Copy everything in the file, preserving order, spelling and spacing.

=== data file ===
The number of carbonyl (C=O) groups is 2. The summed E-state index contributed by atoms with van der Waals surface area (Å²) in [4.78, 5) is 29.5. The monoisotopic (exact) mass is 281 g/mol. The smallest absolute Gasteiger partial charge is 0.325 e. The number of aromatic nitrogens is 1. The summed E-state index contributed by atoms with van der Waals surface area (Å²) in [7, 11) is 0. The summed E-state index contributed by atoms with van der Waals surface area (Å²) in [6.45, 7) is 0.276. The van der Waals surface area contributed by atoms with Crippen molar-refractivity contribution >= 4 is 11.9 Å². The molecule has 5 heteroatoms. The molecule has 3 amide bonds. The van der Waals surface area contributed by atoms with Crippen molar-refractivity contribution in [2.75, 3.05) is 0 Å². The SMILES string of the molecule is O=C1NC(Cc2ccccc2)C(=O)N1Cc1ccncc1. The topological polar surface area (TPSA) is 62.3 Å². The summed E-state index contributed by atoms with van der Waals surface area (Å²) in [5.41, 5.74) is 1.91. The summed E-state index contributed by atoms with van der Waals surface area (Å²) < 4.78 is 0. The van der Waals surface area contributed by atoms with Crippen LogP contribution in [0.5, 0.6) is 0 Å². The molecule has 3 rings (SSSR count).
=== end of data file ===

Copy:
The number of carbonyl (C=O) groups is 2. The summed E-state index contributed by atoms with van der Waals surface area (Å²) in [4.78, 5) is 29.5. The monoisotopic (exact) mass is 281 g/mol. The smallest absolute Gasteiger partial charge is 0.325 e. The number of aromatic nitrogens is 1. The summed E-state index contributed by atoms with van der Waals surface area (Å²) in [7, 11) is 0. The summed E-state index contributed by atoms with van der Waals surface area (Å²) in [6.45, 7) is 0.276. The van der Waals surface area contributed by atoms with Crippen molar-refractivity contribution >= 4 is 11.9 Å². The molecule has 5 heteroatoms. The molecule has 3 amide bonds. The van der Waals surface area contributed by atoms with Crippen molar-refractivity contribution in [2.75, 3.05) is 0 Å². The SMILES string of the molecule is O=C1NC(Cc2ccccc2)C(=O)N1Cc1ccncc1. The topological polar surface area (TPSA) is 62.3 Å². The summed E-state index contributed by atoms with van der Waals surface area (Å²) in [5.41, 5.74) is 1.91. The summed E-state index contributed by atoms with van der Waals surface area (Å²) < 4.78 is 0. The van der Waals surface area contributed by atoms with Crippen LogP contribution in [0.5, 0.6) is 0 Å². The molecule has 3 rings (SSSR count).